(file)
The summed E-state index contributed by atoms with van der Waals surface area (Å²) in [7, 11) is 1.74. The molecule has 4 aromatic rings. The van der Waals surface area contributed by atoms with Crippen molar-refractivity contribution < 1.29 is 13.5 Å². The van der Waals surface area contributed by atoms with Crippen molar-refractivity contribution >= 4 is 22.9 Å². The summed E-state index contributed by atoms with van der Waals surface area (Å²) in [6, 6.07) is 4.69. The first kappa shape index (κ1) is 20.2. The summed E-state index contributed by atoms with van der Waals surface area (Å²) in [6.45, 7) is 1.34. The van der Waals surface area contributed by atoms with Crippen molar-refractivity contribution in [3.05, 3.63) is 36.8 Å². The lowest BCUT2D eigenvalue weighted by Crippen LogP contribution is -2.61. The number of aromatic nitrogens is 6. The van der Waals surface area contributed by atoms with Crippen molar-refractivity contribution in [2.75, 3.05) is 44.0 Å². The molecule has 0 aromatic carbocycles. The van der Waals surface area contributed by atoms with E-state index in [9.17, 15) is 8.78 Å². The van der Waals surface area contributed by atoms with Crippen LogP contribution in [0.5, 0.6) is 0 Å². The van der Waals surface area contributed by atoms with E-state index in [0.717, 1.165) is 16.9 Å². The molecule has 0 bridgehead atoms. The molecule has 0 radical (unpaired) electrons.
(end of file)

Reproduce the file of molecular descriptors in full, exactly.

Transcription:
The summed E-state index contributed by atoms with van der Waals surface area (Å²) in [7, 11) is 1.74. The molecule has 4 aromatic rings. The van der Waals surface area contributed by atoms with Crippen molar-refractivity contribution < 1.29 is 13.5 Å². The van der Waals surface area contributed by atoms with Crippen molar-refractivity contribution >= 4 is 22.9 Å². The summed E-state index contributed by atoms with van der Waals surface area (Å²) in [6, 6.07) is 4.69. The first kappa shape index (κ1) is 20.2. The summed E-state index contributed by atoms with van der Waals surface area (Å²) in [6.45, 7) is 1.34. The van der Waals surface area contributed by atoms with Crippen molar-refractivity contribution in [3.05, 3.63) is 36.8 Å². The lowest BCUT2D eigenvalue weighted by Crippen LogP contribution is -2.61. The number of aromatic nitrogens is 6. The van der Waals surface area contributed by atoms with Crippen molar-refractivity contribution in [2.75, 3.05) is 44.0 Å². The molecule has 0 aromatic carbocycles. The van der Waals surface area contributed by atoms with E-state index in [9.17, 15) is 8.78 Å². The van der Waals surface area contributed by atoms with Crippen LogP contribution in [0.5, 0.6) is 0 Å². The van der Waals surface area contributed by atoms with E-state index in [0.717, 1.165) is 16.9 Å². The molecule has 0 bridgehead atoms. The molecule has 0 radical (unpaired) electrons.